Sexism in Advertising for the EEL Magazine

Can something with as much as a picture and a few words on it persuade us to alter our beliefs on what we feel our society should look like? In the issue of EEL Magazine, there lies inside many advertisements, one ad stuck out distinctively. Tommy Hellfire’s launch of his upcoming spring clothing line. It’s a four page visually attractive beautiful ad. The ad seems to be presented in a college atmosphere vibe. The clothing referring the viewers to notice the preppy school girl looks, to the Sock boys, to the nerds, to the professors and more.

Hillier does throw in some diversity of his models in the spread as well age difference. As you start to pay more attention to the ad you’ll notice the designer isn’t trying to Just sell his new spring collection, but also an illusion of what you can be with it. EEL is one of the world’s best-selling fashion magazine, a magazine built off looks and style. Fashion isn’t often found as being androgynous. In magazines such as EEL especially it tries to define to us what is feminine and what is masculine in terms of style.

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Ell’s target audience is women between the ages of 18 and 49, and directed more towards career driven women. It is a magazine that sells a lifestyle and emphasizes fashion, beauty, entertainment, and health. The title itself EEL means “her/she” in French, makes sense since the magazine is of French origin. Among many other fashion magazines, EEL magazine too tries to define the standards of what is not only acceptable in fashion and of today’s society in everyday life, but in the codes of gender. Tommy Hellfire’s spring clothing collection ad tries to sell us multiple concepts.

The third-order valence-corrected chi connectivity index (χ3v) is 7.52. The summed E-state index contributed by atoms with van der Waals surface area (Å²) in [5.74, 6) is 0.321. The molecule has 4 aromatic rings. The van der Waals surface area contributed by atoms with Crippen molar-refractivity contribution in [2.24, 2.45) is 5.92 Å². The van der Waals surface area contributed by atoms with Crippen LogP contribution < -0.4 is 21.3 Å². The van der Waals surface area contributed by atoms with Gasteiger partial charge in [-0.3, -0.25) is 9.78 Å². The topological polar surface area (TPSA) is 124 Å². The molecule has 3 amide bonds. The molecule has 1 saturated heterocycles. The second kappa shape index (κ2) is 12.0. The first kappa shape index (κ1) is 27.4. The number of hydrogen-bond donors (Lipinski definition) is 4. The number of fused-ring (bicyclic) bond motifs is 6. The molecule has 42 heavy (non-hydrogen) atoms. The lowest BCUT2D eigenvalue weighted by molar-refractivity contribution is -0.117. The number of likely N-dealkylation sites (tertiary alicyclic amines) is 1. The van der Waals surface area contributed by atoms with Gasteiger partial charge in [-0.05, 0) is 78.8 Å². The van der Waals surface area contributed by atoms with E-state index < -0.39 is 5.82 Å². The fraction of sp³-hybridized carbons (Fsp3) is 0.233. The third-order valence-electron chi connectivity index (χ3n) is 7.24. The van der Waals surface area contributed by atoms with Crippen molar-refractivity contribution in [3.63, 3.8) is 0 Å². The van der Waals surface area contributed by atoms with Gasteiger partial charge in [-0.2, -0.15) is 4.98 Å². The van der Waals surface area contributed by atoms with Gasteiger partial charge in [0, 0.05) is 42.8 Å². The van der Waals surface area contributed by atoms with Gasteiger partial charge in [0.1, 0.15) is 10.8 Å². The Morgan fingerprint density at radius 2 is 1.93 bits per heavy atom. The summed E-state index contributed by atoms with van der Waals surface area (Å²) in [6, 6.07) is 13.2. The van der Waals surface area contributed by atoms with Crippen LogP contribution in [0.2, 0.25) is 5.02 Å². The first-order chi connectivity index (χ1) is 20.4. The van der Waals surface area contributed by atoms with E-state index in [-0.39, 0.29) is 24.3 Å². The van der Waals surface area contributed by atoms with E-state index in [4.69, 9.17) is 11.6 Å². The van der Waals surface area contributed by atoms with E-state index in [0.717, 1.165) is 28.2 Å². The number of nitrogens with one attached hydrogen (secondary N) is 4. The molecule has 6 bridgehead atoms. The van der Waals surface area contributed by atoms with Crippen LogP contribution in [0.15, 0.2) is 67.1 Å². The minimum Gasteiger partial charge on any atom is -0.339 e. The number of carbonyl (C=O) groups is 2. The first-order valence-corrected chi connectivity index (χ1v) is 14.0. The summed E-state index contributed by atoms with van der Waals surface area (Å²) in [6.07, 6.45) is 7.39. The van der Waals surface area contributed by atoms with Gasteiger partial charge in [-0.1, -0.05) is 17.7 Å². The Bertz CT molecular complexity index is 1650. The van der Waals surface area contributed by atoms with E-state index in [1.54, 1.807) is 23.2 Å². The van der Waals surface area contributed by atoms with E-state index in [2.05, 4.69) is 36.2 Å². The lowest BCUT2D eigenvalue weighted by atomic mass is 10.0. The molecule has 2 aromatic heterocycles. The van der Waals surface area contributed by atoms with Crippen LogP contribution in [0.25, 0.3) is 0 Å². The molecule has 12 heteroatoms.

The idea that, yes, beautiful people wear his clothing; but also that his clothing should also not be put in one category, multiple types of people such as “the bookworm”, “the college professor”, “the field-tripper”, “the grade A student”, “the All American”, “the teacher’s pet”, “the cool dude”, and many more clicks that can all look trendy in his clothes. His ad can even be perceived as saying that if you wear his clothing you’ll have a fun college experience and even sells you the idea of graduating college in his clothing with pictures of a cap and gown on one of the models.

The designer gives a wide range of emotional appeal to not limit his audience. Even with so little text being on the ad “MONTREAL, VANCOUVER, TORONTO, HAMBURG, NEW YORK, LOS ANGLES, MIAMI, SAN DIEGO, BEIJING, DUBLIN, DELHI, and PRAGUE”, it goes to show either the diversity of the brand or the exclusiveness, or even both; suggesting his clothing is of Ivy League status. With his point trying to get across of his diversity seen in the collection the only downfall is the real representation of what these college people look like.

The designer portrays them all as beautiful with a hint of rich kids’ status, in which case many college kids are basically living on a budget not buying Tommy Hellfire cashmere sweaters. It’s definitely not surprising that we see models in our ads instead of regular people. In fact designers only make ads they feel would appeal to today’s society. They sell us beauty, entertainment, the vibe of being cool or rich because why? It’s our inner desires that do relish such superficial things.

Society can’t blame ads for creating and selling such ideas when in fact we do buy from them in hopes that we’ll look as skinny as that exact model or pretty or cool. If anything ads are simply reflecting what we are desiring. Sexism is definitely played offing the majority of ads. If you take another look at Tommy Hellfire’s ad you’ll see girls in library and posed seductively. It’s a common fact that sex sells in the entertainment industry. “Sex is a part of nature… ” As the famous sex icon Marilyn Monroe once said, and she is right.

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Sexism in Advertising for the EEL Magazine. (2018, Jan 13). Retrieved from